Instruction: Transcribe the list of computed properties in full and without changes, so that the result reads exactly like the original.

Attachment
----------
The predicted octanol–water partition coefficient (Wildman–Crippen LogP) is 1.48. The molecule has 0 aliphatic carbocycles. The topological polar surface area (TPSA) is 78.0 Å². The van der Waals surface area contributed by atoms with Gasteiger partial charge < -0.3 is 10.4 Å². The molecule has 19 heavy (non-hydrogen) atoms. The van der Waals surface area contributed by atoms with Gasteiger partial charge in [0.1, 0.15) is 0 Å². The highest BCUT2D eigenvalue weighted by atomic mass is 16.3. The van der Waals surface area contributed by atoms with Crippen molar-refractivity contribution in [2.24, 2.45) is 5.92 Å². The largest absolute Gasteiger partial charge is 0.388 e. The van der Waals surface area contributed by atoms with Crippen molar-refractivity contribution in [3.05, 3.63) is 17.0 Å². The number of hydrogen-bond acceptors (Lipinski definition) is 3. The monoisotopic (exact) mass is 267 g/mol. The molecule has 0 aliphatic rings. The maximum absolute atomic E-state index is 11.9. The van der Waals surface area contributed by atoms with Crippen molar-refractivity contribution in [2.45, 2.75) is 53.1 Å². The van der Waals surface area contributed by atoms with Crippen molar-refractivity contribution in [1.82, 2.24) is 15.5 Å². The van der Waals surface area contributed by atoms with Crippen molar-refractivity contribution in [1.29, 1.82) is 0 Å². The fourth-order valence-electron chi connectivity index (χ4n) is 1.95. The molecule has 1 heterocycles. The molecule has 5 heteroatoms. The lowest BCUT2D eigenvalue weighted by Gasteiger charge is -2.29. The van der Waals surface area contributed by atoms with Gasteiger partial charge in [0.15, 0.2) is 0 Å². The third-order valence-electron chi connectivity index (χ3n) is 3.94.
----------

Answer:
The predicted octanol–water partition coefficient (Wildman–Crippen LogP) is 1.48. The molecule has 0 aliphatic carbocycles. The topological polar surface area (TPSA) is 78.0 Å². The van der Waals surface area contributed by atoms with Gasteiger partial charge < -0.3 is 10.4 Å². The molecule has 19 heavy (non-hydrogen) atoms. The van der Waals surface area contributed by atoms with Gasteiger partial charge in [0.1, 0.15) is 0 Å². The highest BCUT2D eigenvalue weighted by atomic mass is 16.3. The van der Waals surface area contributed by atoms with Crippen molar-refractivity contribution in [2.24, 2.45) is 5.92 Å². The largest absolute Gasteiger partial charge is 0.388 e. The van der Waals surface area contributed by atoms with Crippen molar-refractivity contribution in [3.05, 3.63) is 17.0 Å². The number of hydrogen-bond acceptors (Lipinski definition) is 3. The monoisotopic (exact) mass is 267 g/mol. The molecule has 0 aliphatic rings. The maximum absolute atomic E-state index is 11.9. The van der Waals surface area contributed by atoms with Crippen molar-refractivity contribution in [2.45, 2.75) is 53.1 Å². The van der Waals surface area contributed by atoms with Crippen molar-refractivity contribution in [1.82, 2.24) is 15.5 Å². The van der Waals surface area contributed by atoms with Crippen molar-refractivity contribution in [1.29, 1.82) is 0 Å². The fourth-order valence-electron chi connectivity index (χ4n) is 1.95. The molecule has 1 heterocycles. The molecule has 5 heteroatoms. The lowest BCUT2D eigenvalue weighted by Gasteiger charge is -2.29. The van der Waals surface area contributed by atoms with Gasteiger partial charge in [0.15, 0.2) is 0 Å². The third-order valence-electron chi connectivity index (χ3n) is 3.94.